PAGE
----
The Benefits of Stretching Before Exercise

The Benefits of Stretching Before Exercise

It’s common knowledge that exercise is beneficial to overall health. What might not be so obvious are the benefits of stretching before we exercise. Even though our muscles have a natural elasticity, stretching before we do any kind of strenuous activity is important. Stretching is the deliberate lengthening of our muscles in order to increase flexibility and range of motion in joints. These activities are an important part of warming up our bodies to decrease the risk of injuries and prevent muscle soreness. Stretching benefits people of all ages for rehabilitation or for exercise and overall health.

Why Should I Stretch?

Whether we are exercising for recreation or rehabilitation, we have all heard, make sure you stretch before starting. The question is, do we really know the reasons why it’s so important? The Mayo Clinic lists five reasons why it’s important to begin your activities by stretching. First is increased flexibility and joint range of motion. Flexible muscles can improve every day performance. Everything from bending over to tie your shoes to carrying packages becomes easier and less tiring. Our flexibility tends to diminish when we get older, but through stretching it can be regained. Another benefit of stretching is improved circulation. Stretching increases blood flow to our muscles, which in turn brings nutrients to our muscle and removes waste byproducts. Improved circulation to the muscles can shorten recovery time if you have had muscle injuries. The Mayo Clinic also identifies improved posture as a benefit of stretching. Over time our muscles can get stiff, but with frequent stretching we can maintain proper posture which can minimize discomfort and keep aches and pains at a minimum. Stretching even can help with our coordination. Having full range of motion in our joints keeps us in better balance and therefore keeps us more mobile and less prone to injuries from falls (especially as we get older). Lastly, stretching can help reduce stress by relaxing tense tight muscles associated with stress.

Proper Stretching Techniques

Now that we know that stretching before activity is beneficial, it is important to know the correct way to warm up our bodies. In an article written by Laura Inverarity for, there are seven steps to properly stretch. First is warm up properly by exercising for five minutes at a low intensity. Stretching when the muscles are cold increases the risk of pulled muscles. The next step is to hold each stretch for at least 30 seconds (60 seconds for a tight or problem area). It takes time to lengthen tissues safely and by doing it for at least 30 seconds you may only need to stretch that muscle once. Another important technique is not to bounce while warming up. Bouncing as you stretch can create micro tears in the muscle which in turn can lead to scar tissue making the muscle less flexible and more prone to pain. The next technique is to concentrate on making your stretch pain free. If you feel pain during your stretching you have gone too far. Back off a little until there is no pain and then hold that stretch for 30 seconds. It is also important that you relax and breathe during your activities. Also, make sure that you stretch both sides of your body so that your range of motion is equal on both sides. Lastly, make sure to stretch before and after your activities to have the maximum benefit.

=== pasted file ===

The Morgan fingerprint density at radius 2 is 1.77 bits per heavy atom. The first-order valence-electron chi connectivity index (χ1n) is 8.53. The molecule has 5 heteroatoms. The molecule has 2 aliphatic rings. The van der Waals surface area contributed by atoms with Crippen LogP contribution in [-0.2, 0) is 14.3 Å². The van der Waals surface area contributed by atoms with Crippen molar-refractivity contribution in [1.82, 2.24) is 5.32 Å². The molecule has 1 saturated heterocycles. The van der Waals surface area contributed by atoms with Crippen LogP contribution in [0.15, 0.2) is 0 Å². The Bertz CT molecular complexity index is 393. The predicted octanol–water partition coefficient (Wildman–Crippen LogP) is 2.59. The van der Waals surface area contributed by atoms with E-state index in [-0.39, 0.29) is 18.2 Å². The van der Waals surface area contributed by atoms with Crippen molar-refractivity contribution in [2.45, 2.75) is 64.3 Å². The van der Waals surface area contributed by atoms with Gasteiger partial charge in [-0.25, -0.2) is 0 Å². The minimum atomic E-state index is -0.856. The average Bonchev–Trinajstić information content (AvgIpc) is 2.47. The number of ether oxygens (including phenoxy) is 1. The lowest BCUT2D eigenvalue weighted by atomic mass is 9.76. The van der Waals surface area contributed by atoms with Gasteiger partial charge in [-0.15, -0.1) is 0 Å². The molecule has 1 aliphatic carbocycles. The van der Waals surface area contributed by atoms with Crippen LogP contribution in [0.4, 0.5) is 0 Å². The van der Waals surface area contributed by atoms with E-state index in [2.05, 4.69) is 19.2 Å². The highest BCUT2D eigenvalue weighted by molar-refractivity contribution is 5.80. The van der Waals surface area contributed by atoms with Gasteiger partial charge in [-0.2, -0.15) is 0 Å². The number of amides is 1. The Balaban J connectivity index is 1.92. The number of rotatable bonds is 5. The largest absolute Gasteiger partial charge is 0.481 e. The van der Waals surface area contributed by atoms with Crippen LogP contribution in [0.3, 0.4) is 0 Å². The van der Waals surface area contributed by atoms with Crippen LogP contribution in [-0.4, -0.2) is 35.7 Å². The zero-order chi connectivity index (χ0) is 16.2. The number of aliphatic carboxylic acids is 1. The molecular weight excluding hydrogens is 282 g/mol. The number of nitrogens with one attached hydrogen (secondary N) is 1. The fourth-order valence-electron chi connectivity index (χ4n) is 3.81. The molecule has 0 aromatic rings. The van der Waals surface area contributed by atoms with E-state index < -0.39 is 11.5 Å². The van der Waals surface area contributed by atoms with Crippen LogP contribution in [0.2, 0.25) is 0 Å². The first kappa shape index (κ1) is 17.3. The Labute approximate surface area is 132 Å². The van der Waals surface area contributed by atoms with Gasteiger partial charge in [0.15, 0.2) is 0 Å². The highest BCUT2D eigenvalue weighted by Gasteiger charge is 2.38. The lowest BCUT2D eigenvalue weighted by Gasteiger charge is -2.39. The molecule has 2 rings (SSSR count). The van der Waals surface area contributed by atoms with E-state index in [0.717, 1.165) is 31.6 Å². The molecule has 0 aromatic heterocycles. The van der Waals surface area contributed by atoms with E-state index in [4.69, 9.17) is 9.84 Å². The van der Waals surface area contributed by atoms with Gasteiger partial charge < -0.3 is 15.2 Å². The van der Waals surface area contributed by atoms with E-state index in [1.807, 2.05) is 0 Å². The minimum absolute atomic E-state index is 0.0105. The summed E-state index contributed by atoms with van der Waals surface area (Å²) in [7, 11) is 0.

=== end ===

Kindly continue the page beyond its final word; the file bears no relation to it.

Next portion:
When Should I Avoid Stretching?

Even though stretching has many benefits, there are instances when it should be avoided. People who have suffered acute muscle strains should avoid stretching until their muscle has healed. Stretching those muscle fibers can lead to further injury. Also, after breaking a bone the fracture site needs time to heal and stretching muscles surrounding that area can place stress on the bone and prevent it from healing properly as well as possibly displacing the break further. Another instance where stretching should be avoided is shortly after a joint sprain. The overstretching of ligaments in a joint and destabilize that joint. Much like fractures and breaks, this area needs time to heal and therefore stretching should be avoided.


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